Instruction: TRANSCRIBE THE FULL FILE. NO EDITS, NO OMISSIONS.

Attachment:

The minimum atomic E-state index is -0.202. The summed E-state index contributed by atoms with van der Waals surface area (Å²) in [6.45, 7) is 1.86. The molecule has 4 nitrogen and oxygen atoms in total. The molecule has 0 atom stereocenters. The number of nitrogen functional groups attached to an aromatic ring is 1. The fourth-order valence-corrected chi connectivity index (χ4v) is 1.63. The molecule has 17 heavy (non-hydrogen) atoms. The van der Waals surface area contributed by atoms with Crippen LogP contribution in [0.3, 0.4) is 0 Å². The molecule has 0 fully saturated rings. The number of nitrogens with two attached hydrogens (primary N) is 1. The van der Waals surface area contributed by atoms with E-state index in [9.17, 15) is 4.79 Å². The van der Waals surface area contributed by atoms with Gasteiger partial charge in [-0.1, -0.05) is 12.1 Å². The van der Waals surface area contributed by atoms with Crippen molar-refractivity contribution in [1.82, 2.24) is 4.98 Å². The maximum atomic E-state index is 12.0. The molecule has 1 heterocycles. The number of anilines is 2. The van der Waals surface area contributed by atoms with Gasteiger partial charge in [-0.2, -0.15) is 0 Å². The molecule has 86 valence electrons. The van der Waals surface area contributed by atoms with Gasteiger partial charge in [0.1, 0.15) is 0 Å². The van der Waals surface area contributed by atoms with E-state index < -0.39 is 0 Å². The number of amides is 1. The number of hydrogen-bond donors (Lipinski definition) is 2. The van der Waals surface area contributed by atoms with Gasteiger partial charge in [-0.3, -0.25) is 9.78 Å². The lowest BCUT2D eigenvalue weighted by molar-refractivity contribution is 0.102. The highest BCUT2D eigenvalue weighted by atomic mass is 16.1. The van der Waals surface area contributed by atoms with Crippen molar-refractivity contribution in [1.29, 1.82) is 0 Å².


The minimum atomic E-state index is -0.202. The summed E-state index contributed by atoms with van der Waals surface area (Å²) in [6.45, 7) is 1.86. The molecule has 4 nitrogen and oxygen atoms in total. The molecule has 0 atom stereocenters. The number of nitrogen functional groups attached to an aromatic ring is 1. The fourth-order valence-corrected chi connectivity index (χ4v) is 1.63. The molecule has 17 heavy (non-hydrogen) atoms. The van der Waals surface area contributed by atoms with Crippen LogP contribution in [0.3, 0.4) is 0 Å². The molecule has 0 fully saturated rings. The number of nitrogens with two attached hydrogens (primary N) is 1. The van der Waals surface area contributed by atoms with E-state index in [9.17, 15) is 4.79 Å². The van der Waals surface area contributed by atoms with Gasteiger partial charge in [-0.1, -0.05) is 12.1 Å². The van der Waals surface area contributed by atoms with Crippen molar-refractivity contribution in [1.82, 2.24) is 4.98 Å². The maximum atomic E-state index is 12.0. The molecule has 1 heterocycles. The number of anilines is 2. The van der Waals surface area contributed by atoms with Gasteiger partial charge in [-0.2, -0.15) is 0 Å². The molecule has 86 valence electrons. The van der Waals surface area contributed by atoms with Gasteiger partial charge in [0.1, 0.15) is 0 Å². The van der Waals surface area contributed by atoms with E-state index < -0.39 is 0 Å². The number of amides is 1. The number of hydrogen-bond donors (Lipinski definition) is 2. The van der Waals surface area contributed by atoms with Gasteiger partial charge in [-0.3, -0.25) is 9.78 Å². The lowest BCUT2D eigenvalue weighted by molar-refractivity contribution is 0.102. The highest BCUT2D eigenvalue weighted by atomic mass is 16.1. The van der Waals surface area contributed by atoms with Crippen molar-refractivity contribution in [1.29, 1.82) is 0 Å².